Preservation Matters: Old Buildings Have Intrinsic Value

HPA has invited a group of partners and friends to be our guest bloggers during Preservation Month. We have asked them to write on various topics surrounding the theme “Why Preservation Matters in Hartford” based on the web articles Six Reasons to Save Old Buildings and What’s ‘Historic’- and Who Says? Nine Practical Reasons to Save Old Building

photo: Geer's 1926 City Directory

photo: Geer’s 1926 City Directory

Marguerite Carnell Rodney

If you want an apartment that has unique character—not a plain vanilla box—where do you look? Most often, it’s not in a new building. By its very nature, adaptive re-use of mills and factories for housing often produces spectacular living spaces. Our firm is working on the old Capewell Horse Nail Factory, which has stood vacant for over 25 years in the Sheldon-Charter Oak neighborhood. Finally the right developer has taken on the challenge, and it will be renovated to become apartments with the distinctive industrial character of the factory building.

Photo: Crosskey Architects

Photo: Crosskey Architects

The Capewell factory, which made nails for horseshoes, was an important Hartford manufacturing center from the late 19th century to 1985. Built in 1903 after a fire that destroyed an earlier building, it’s three stories high, with a tower and a roof monitor. A single-story wing on the west side served as the storehouse. While the factory has deteriorated, it was well built and the steel and concrete structure is basically sound.

The exterior will be restored and the interior character will be retained both in the public spaces and in the apartments. The floors will remain concrete, and tenants can decorate with their choice of area rugs to add warmth. The brick walls will be left exposed. The high concrete ceilings will remain, and we are selecting pendant lights, ceiling fans, and other fixtures with just the right industrial flavor.  On the third floor, loft units will be flooded with light from the roof monitor. The apartments will look and feel like part of an early 20th century factory, with modern conveniences added for 21st century living.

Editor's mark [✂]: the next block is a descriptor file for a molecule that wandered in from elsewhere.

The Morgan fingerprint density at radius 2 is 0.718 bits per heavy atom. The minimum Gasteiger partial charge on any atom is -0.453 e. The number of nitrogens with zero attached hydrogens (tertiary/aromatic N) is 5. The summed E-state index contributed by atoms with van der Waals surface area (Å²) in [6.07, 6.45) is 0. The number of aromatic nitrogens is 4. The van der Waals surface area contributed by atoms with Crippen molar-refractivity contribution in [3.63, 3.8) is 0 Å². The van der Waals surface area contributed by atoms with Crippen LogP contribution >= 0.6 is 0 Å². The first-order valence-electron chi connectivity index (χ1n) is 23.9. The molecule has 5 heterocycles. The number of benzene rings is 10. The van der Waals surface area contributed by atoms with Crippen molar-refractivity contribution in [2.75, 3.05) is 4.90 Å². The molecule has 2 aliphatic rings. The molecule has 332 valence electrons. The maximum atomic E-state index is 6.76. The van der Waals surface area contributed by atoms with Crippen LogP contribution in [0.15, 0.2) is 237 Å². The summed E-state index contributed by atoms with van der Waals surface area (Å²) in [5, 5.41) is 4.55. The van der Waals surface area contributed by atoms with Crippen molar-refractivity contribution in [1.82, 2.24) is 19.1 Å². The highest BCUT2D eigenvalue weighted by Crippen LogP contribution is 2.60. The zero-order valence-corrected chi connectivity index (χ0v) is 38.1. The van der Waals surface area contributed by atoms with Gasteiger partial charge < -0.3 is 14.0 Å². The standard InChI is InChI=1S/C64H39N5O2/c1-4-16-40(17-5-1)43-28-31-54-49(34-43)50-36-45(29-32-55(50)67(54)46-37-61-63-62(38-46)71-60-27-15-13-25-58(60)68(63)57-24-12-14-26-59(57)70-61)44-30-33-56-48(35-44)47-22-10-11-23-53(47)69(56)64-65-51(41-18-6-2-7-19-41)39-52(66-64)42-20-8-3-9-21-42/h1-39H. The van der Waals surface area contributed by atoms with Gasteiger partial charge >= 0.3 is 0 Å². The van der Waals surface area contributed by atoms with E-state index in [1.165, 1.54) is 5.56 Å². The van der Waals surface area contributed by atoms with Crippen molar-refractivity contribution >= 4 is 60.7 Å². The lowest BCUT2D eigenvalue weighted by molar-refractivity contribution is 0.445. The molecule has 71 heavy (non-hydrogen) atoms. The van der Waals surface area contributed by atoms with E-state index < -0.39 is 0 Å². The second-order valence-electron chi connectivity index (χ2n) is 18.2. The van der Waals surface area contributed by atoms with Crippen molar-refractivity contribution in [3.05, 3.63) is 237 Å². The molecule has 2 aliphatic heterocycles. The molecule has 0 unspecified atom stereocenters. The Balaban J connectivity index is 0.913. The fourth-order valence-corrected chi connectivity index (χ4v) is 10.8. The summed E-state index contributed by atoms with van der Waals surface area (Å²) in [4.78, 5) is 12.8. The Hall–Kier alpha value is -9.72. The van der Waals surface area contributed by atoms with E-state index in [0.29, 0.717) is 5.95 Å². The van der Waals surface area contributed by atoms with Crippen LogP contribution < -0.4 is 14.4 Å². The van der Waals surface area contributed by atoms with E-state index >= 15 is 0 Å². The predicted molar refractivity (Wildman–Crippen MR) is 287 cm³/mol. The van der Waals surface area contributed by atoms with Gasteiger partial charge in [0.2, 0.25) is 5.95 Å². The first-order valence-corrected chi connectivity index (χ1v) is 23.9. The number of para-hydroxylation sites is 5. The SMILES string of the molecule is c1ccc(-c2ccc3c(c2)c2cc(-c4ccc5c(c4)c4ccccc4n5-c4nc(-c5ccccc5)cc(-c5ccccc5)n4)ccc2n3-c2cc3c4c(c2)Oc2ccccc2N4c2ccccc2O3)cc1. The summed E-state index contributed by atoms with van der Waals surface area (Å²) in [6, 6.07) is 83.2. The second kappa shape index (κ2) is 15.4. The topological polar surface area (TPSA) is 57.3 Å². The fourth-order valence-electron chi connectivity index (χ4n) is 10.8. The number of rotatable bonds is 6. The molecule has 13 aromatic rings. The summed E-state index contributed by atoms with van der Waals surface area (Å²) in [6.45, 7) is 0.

Capewell April 2014 Crosskey Architects roof monitorBut the intrinsic value of old factories goes beyond their cool industrial aesthetic. Reusing old buildings almost always has less environmental impact than building new ones, and many old buildings have features that make them sustainable. Capewell’s roof monitor and large operable windows, for example, will supply lots of daylight and natural ventilation. The project will be certified as LEED-NC Gold, with photovoltaic panels on the main building and a green roof on the single-story wing. Energy efficiency savings will be passed along to the tenants, 30% of whom will qualify for affordable housing. When it reopens, this old building will add economic value and much-needed affordable housing to the city, while enhancing the character, sustainability, and well being of the neighborhood.

Marguerite Carnell Rodney is Director of Historic Preservation at Crosskey Architects, winner of multiple Hartford Preservation Alliance awards.